With initiatives, campaigns and millions in advertising dollars, I figured I would take a break from the insanity of electoral politics and write about something non-controversial, like exporting coal out of Whatcom County. To that end, I sought out “Power Past Coal”, a regional effort to motivate people to oppose exporting coal.
I sat down with Matt Petryni, campaign manager for Power Past Coal in Whatcom County, to get the inside scoop on the effort to stop the Gateway Pacific Terminal at Cherry Point. Petryni, a Sehome High School graduate, grew up in Bellingham. “This is a community I care about a lot. It’s a community that I have watched evolved since then. It has become much more environmentally aware as my generation becomes more politically involved.” He smiles and hastily adds that there are many environmentally active baby boomers, too. “I got involved because of my mom. She was concerned about the coal port, and brought me into the picture.”
So what is Power Past Coal? “Power Past Coal is a regional coalition that RE Sources helped start to stop coal in all the regional communities that are going to be affected. We are the northwest region, but there are groups in Longview and other communities.” How did this group start? “When the proposal came to Cherry Point, the various environmental groups started talking to each other and formed a united front, an attempt to coordinate the events to stop the coal export in the Pacific Northwest. Hence: Power past coal.”
So what do you folks do? “My focus is to motivate volunteers to organize the community against coal export. What that usually entails is the usual political tactics of knocking on doors, making phone calls, identifying supporters and those who haven’t made up their mind, and motivating them to speak out to their elected officials.”
Which elected officials? He identified various state officials involved in the process, Peter Goldmark, Christine Gregoire, but their eventual goal is convincing the locals. “(We will be targeting) County council mainly, they are the people who get to decide on the scope of what is studied in the application, and decide to approve the application.” There has been some legal dispute (see fellow blogger, and County Council expert ApexNerd’s take on it here) about whether the county council can even talk about the issue before the environmental impact statement is presented to them.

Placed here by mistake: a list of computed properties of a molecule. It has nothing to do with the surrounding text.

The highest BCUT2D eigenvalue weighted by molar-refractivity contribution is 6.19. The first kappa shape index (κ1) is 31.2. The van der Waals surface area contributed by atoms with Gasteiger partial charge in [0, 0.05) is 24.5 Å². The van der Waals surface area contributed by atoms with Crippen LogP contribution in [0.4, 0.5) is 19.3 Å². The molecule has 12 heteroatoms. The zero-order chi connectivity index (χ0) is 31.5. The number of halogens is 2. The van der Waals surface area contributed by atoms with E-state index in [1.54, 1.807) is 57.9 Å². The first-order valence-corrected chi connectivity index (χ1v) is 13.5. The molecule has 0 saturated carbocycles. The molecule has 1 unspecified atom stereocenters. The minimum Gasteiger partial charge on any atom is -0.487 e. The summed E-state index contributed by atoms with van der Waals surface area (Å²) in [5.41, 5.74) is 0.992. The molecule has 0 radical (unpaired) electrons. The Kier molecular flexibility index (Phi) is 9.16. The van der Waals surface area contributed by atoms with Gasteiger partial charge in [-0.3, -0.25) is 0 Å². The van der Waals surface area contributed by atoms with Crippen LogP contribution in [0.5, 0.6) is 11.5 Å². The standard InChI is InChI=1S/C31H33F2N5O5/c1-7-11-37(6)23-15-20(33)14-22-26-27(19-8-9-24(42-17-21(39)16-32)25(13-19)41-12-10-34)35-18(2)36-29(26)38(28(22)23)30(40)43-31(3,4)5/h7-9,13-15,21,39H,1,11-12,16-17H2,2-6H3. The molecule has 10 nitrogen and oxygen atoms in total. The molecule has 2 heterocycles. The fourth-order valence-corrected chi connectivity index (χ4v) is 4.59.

Petryni is skeptical of the council’s legal position. “The legal advice that they are getting is that they can’t talk about it and take a position until the process has gone through. I think it is excessively conservative on their part. For a while, they couldn’t even hear anything about it. But at some point, they are going to open the scoping process to hear public comment. When they open the process, then they will then be able to hear about it. When they start hearing comments in earnest, we will activate the people we have identified on this. It is the get-out-the-vote effort, even though no one is actually voting on the issue.” He also noted that co-lead agencies (translation: other goverment groups involved) such as the Department of Ecology and the Army Corps of Engineers are taking a big role in the permitting process, and they ARE taking comments.
So when will the county council be accepting comments on this project? “Latest rumor is mid-September, but there are people out there saying November. It is a four month public comment period which is completely unprecedented. Usually the comment period is thirty days, then maybe sixty days. RE Sources thought the legal max was ninety days. The county council came back with 120 days, including Sam Crawford, so we said, ‘You, sir, drive a hard bargain, but I think we will take it.’”
Speaking of voting, there is another local group working on this issue, Coal-Free Bellingham. They are trying to place an initiative on the November ballot that would reclaim the people’s right to regulate commerce through the city, so they can block the coal trains. I covered their first public meeting here. They are not associated with Power Past Coal, so I asked Petryni for his opinion on them.